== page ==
Diaper Bag Tutorial

Diaper Bag Tutorial
Want to make a hip diaper bag that your friends will envy and you will love for both its style and its practicality? This diaper bag tutorial will make a bag that’s large enough to hold all your baby’s needs with room left over for your must-haves too! Features include being fully lined and spacious interior pockets that you can customize. Interior pockets can be made using lining fabric or exterior fabric for contrast.

 

If you’re looking for a full diaper bag pattern complete with full sized printable pieces, check out our Airdrie Bag Pattern or Lola Bea Diaper Bag Pattern!

 

Diaper Bag Tutorial

You will need:
(affiliate links below)
Exterior Fabric – 1 yd (1.25 yd if making interior pockets using exterior fabric for contrast) – home décor weight fabric works best

Lining Fabric – 1.25 yd (1 yd if making interior pockets using exterior fabric for contrast) – home decor weight fabric works best
Lightweight Woven Fusible Interfacing – 1.5 yd
¼” elastic – 1 yd
½” double fold bias tape – 1.5 yd
Magnetic snap
Your favorite sewing music (I recommend John Mayer, Ben Harper, and Jack Johnson)

Pieces to cut (see diagram if you want to ignore my writing):

Exterior fabric:
Cut 2: 20×18” rectangle for main body of bag, with 4×4” square cut out of bottom corners *double check direction of pattern in fabric before cutting is correct*
Cut 2: 3×26” strips for straps
Cut 1: 3×6” rectangle for magnetic snap closure tab, angle corners on one side if desired
If making interior pockets out of exterior fabric for contrast: Cut 2: 8×26” rectangles

Lining fabric:Cut 2: 20×18” rectangle for main body of bag, with 4×4” square cut out of bottom corners
Cut 2: 3×26” strips for straps
Cut 1: 3×6” rectangle for magnetic snap closure tab, angle corners on one side if desired
If making interior pockets out of lining fabric (do not cut out of lining fabric AND exterior fabric): Cut 2: 8×26” rectangles

Interfacing:Cut 2: 20×18” rectangle for main body of bag, with 4×4” square cut out of bottom corners (along 18” side)
Cut 2: 3×26” strips for straps
Cut 2: 3×6” rectangle for magnetic snap closure tab, angle corners on one side if desired

Double fold bias tape:
Cut 2: 26” length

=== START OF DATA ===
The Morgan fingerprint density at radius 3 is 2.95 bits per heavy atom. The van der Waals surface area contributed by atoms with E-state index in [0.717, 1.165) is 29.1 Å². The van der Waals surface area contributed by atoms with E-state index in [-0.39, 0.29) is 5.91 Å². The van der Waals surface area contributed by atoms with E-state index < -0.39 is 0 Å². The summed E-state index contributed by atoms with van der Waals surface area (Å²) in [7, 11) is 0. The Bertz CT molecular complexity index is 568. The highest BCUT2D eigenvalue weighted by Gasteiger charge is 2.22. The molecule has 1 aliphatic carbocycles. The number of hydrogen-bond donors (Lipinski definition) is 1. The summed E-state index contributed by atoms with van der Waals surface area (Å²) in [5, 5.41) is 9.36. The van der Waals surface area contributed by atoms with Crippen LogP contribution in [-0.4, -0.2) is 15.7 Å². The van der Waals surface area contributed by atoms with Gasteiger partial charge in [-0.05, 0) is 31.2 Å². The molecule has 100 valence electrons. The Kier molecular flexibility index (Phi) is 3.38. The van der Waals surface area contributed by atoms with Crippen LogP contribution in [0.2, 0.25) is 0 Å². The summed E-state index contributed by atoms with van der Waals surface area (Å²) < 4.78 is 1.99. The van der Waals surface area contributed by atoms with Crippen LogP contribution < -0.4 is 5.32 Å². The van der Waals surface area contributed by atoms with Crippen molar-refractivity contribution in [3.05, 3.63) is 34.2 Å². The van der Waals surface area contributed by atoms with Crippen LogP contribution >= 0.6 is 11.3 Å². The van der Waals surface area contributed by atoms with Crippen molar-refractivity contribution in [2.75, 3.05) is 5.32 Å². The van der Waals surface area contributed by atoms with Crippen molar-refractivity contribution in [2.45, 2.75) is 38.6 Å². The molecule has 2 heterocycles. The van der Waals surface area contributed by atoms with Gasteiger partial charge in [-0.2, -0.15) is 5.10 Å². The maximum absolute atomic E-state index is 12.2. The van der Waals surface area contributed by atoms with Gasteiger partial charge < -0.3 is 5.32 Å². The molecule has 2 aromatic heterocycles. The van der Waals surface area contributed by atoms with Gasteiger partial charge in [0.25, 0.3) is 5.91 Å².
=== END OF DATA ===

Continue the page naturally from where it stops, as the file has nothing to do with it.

Elastic:
Cut 2: 14” lengths

*All seam allowances are 1/2” unless otherwise noted.*

Directions:

1. Iron interfacing to corresponding exterior fabric pieces on the wrong side of fabric including the main body and straps. Iron interfacing to magnetic snap closure tab pieces of lining and exterior on wrong side of fabric.

2. Right sides together, sew the 2 main body pieces of exterior fabric together at bottom seam and press open. Sew side seams and press open. At the opening where you cut the 4” squares, match and pin the bottom seams to the side seams and sew using a ¼” seam allowance. Press seams towards top of bag.
3. Mark placement of magnetic snap by measuring 4.5” from top center of bag and attach bottom half of magnetic snap using manufacture’s instructions.

*Turn fabric right side out and place somewhere that you can see it when you are getting frustrated later on to keep you motivated (that’s why I always do the exterior first)!

4. Attach top half of magnetic snap to closure tab piece of lining. Right sides together, pin to exterior closure tab and sew ¼” seam, angling at corners if desired. Turn right side out and topstitch 1/4″ from edge.
5. Right sides together, pin and sew exterior fabric strap to lining fabric strap. Sew ¼” seam down each side, leaving ends open. Turn right side out, press, and topstitch along each side close to edge. Repeat for other strap.
6. Sandwich bias tape over top edge of interior pocket fabric and sew close to edge, forming a casing for the elastic.

7. Press 4-5 evenly spaced pintucks into bottom edge of interior pocket, until width of interior pocket is 20”. Stitch along lower edge to secure pintucks. Turn lower edge under ¼” to wrong side and press, turn another ¼” and press.
8. Thread elastic through backside of casing and backstitch at both ends to secure. Pin wrong side of pocket to right side of main body lining 5” from the top of the lining, matching up side edges, and topstitch two rows along lower pintucked edge. Stitch pocket to lining at sides.

9. Stitch vertical lines through lining and interior pocket to form individual pockets that fit your needs.
10. Repeat steps 6-9 using 2nd interior pocket and 2nd piece of main body lining fabric.

11. Complete lining of bag using step 2 above.

12. Right sides together, place exterior fabric main body inside lining main body, pinning at side seams. Sandwich closure tab on back center of bag (opposite of side that bottom half of magnetic snap was attached), ensuring that the exterior fabric right sides are facing each other. Sandwich outer edge of straps 3” in from each side seam, again ensuring that the exterior fabric right sides are facing each other.
13. Leaving a 4-5” opening, stitch along upper edge of bag, through exterior fabric, lining fabric, straps, and closure tab. Turn bag right side out, trim seam to reduce bulkiness if needed, and press. Hand stitch opening of bag closed and top stitch 1/2″ from edge. Top stitch another row 1/4″ from top edge.
14. Take a good long look at your bag because you are finished this diaper bag tutorial, and can start filling it up!

Diaper Bag Tutorial

Key Holder Tutorial.

I know, I am not a crafter. But maybe I am? I made this hey holder this weekend after Joel came home with a piece of wood and some hooks and said we needed somewhere to keep our keys. His plan was to take the plain unfinished wood and add the hooks and just screw the whole thing directly into the wall. No thank you. As awesome as that would have been, my plan was slightly different, hence this tutorial.

Materials needed:
Block of unfinished wood, whatever size and shape you prefer (mine was a 5×7 from Michael’s)